The Defeat of Democracy
The Youth of March 24 never accomplished what its participants had hoped for. Judging from its political effects, it was a waste of time. This was certainly the conviction of many of its initiators when they had the wisdom of hindsight. But the more general value of these attempts lies perhaps precisely in their failures. “Man’s real treasure”, José Ortega y Gasset writes, “is the treasure of his mistakes, piled up stone by stone through thousands of years” (1941, p. 81). If failure and being wrong are experiences that we should remember and learn from, can a failed democratic transition teach us more about democracy than a successful one?
As mentioned earlier, one branch of scholarship on the Arab Spring assumes that a critical step for changing authoritarian rule is the breaking of the “barrier of fear” and that democratisation is brought about by an opposition confronting the authoritarian regime or by some other form of resistance to such power. Activists such as Rami, Samir and Khaled also had faith in a great uprising confronting the authoritarian regime. But they had given up on the idea that this uprising would have siyāsī demands. When two of them at one point called for the “fall of the regime”, there was thereby absolutely no agreement on what would replace the regime—one wanted parliamentary democracy, while the other wanted a system in which Jordanians of Palestinian origin would lose their political rights.
For democracy activists such as Naseem and Basel, the experience of defeat taught them that democratic change does not come about through a power struggle between an opposition—or “the people”—and an authoritarian regime. Democratisation, these activists concluded, instead depended on gradual changes. They differed on exactly what changes they viewed as most fundamental, but both reached similar conclusions on what democracy activism entailed when the majority of the people did not want democratic reforms: deliberation and dialogue are important, but there need to be selections of whom to engage with, and a democratic environment must be shielded from what is outside.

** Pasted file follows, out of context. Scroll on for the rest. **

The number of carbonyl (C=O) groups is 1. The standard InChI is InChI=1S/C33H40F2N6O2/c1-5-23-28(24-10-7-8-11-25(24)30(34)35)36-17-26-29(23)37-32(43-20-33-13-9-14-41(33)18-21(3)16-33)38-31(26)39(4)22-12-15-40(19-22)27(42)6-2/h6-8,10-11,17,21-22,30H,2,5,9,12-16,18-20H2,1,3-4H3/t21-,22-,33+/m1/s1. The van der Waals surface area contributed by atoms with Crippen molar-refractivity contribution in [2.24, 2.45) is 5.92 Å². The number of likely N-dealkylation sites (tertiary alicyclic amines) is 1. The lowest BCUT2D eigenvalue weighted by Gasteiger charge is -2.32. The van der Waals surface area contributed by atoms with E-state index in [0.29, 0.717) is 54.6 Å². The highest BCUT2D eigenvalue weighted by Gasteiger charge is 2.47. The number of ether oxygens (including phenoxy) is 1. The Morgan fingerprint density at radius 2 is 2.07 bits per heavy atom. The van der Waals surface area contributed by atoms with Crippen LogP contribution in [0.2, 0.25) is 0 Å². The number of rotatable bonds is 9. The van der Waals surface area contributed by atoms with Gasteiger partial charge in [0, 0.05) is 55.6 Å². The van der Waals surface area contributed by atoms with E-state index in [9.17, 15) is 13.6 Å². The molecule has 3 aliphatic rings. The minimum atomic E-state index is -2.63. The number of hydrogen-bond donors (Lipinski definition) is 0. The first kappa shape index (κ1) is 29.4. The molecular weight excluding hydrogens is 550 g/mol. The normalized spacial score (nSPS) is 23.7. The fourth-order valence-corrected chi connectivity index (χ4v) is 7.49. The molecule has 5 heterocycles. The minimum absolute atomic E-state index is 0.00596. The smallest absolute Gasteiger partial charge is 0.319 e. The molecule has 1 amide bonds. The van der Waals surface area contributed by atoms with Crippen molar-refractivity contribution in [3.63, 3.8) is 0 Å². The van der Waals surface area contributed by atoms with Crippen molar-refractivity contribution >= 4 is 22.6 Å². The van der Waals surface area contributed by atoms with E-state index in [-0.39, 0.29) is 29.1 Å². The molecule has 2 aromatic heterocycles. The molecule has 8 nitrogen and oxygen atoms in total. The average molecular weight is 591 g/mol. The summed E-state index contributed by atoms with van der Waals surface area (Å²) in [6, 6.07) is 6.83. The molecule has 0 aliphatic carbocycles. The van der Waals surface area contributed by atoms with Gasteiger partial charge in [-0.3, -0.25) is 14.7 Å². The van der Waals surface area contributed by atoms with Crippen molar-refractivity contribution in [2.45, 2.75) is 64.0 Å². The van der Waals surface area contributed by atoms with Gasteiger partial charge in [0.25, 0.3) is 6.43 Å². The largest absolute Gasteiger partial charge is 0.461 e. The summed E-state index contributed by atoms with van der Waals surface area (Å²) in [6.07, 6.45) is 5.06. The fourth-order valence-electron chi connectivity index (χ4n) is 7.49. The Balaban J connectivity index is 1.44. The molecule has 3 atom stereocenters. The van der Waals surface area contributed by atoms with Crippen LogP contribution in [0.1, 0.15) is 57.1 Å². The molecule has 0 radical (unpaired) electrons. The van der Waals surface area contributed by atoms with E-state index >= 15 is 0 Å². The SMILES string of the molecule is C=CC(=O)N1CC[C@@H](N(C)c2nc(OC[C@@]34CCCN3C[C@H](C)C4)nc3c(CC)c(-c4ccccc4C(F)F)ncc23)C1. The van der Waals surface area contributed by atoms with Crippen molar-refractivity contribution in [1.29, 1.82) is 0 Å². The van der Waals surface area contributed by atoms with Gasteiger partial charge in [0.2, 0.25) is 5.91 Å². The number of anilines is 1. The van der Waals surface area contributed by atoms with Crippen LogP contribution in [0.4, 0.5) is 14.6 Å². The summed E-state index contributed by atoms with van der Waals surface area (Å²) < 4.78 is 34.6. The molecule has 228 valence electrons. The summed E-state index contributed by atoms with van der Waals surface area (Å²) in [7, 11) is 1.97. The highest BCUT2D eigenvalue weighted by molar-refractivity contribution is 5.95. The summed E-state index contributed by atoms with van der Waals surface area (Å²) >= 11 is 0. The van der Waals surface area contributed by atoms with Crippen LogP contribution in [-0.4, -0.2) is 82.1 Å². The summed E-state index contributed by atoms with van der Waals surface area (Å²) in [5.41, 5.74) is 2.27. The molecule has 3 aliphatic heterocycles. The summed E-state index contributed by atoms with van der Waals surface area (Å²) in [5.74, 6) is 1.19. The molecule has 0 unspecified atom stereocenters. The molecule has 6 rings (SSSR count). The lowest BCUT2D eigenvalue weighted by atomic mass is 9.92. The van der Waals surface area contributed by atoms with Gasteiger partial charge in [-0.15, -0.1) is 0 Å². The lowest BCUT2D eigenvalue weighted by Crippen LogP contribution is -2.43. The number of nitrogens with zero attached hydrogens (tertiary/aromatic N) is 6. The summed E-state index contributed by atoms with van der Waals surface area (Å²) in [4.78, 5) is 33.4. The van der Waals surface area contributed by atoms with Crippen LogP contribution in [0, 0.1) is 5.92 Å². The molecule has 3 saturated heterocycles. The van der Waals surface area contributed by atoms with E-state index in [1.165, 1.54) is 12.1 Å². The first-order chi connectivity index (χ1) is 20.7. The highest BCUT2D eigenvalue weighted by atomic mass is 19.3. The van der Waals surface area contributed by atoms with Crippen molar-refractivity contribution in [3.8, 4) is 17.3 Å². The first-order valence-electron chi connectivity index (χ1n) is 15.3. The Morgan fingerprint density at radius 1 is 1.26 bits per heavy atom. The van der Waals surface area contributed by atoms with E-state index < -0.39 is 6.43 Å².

This conclusion differs from other notions that evoke a relationship between democracy and speech, like the “liberal public sphere” (see Habermas, 1989), or “maidan” in Ukraine, or the Greek word “agora” now used in English, which refers to a place where people meet “in order to deliberate, to speak, and to create a political society” (Snyder, 2014). In all these instances, deliberation is framed as inclusive, public and politically victorious. The deliberation and openness of the democracy activists whose voices I have gathered in this article were rather understood as selective and based on concealment. They had learnt that public and truthful speech is perilous and that ideals need existential walls. These were ideals of democracy and openness marked not by victory, but by defeat.
The research for this article was supported by Riksbankens Jubileumsfond and the Engaging Vulnerability research programme, Uppsala University.
This work is licensed under a Creative Commons Attribution 4.0 International License – CC BY 4.0